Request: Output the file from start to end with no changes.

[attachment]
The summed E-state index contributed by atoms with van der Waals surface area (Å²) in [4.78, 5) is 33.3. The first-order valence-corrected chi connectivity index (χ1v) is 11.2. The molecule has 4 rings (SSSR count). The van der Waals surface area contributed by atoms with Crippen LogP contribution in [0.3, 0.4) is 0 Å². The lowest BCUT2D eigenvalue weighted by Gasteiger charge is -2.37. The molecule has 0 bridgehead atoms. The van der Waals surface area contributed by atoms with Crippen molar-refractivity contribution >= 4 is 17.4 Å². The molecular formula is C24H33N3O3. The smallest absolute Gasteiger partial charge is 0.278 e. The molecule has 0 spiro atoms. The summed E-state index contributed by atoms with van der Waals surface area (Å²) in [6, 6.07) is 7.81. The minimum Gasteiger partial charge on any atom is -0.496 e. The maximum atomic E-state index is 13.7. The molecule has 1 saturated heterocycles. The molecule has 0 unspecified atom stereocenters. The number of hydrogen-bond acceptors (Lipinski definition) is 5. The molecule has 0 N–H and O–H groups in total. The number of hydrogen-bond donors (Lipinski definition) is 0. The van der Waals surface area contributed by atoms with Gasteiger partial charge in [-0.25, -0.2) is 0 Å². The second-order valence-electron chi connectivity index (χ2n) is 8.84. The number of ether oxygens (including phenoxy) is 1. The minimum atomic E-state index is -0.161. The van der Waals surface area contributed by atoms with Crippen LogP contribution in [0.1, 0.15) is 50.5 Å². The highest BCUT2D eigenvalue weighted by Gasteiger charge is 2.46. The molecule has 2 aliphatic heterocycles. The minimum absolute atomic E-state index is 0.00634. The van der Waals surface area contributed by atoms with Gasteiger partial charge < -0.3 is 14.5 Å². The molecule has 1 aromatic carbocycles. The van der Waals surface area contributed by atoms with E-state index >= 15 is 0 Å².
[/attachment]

The summed E-state index contributed by atoms with van der Waals surface area (Å²) in [4.78, 5) is 33.3. The first-order valence-corrected chi connectivity index (χ1v) is 11.2. The molecule has 4 rings (SSSR count). The van der Waals surface area contributed by atoms with Crippen LogP contribution in [0.3, 0.4) is 0 Å². The lowest BCUT2D eigenvalue weighted by Gasteiger charge is -2.37. The molecule has 0 bridgehead atoms. The van der Waals surface area contributed by atoms with Crippen molar-refractivity contribution >= 4 is 17.4 Å². The molecular formula is C24H33N3O3. The smallest absolute Gasteiger partial charge is 0.278 e. The molecule has 0 spiro atoms. The summed E-state index contributed by atoms with van der Waals surface area (Å²) in [6, 6.07) is 7.81. The minimum Gasteiger partial charge on any atom is -0.496 e. The maximum atomic E-state index is 13.7. The molecule has 1 saturated heterocycles. The molecule has 0 unspecified atom stereocenters. The number of hydrogen-bond acceptors (Lipinski definition) is 5. The molecule has 0 N–H and O–H groups in total. The number of hydrogen-bond donors (Lipinski definition) is 0. The van der Waals surface area contributed by atoms with Gasteiger partial charge in [-0.25, -0.2) is 0 Å². The second-order valence-electron chi connectivity index (χ2n) is 8.84. The number of ether oxygens (including phenoxy) is 1. The minimum atomic E-state index is -0.161. The van der Waals surface area contributed by atoms with Crippen LogP contribution in [0.1, 0.15) is 50.5 Å². The highest BCUT2D eigenvalue weighted by Gasteiger charge is 2.46. The molecule has 2 aliphatic heterocycles. The minimum absolute atomic E-state index is 0.00634. The van der Waals surface area contributed by atoms with Gasteiger partial charge < -0.3 is 14.5 Å². The molecule has 1 aromatic carbocycles. The van der Waals surface area contributed by atoms with E-state index >= 15 is 0 Å².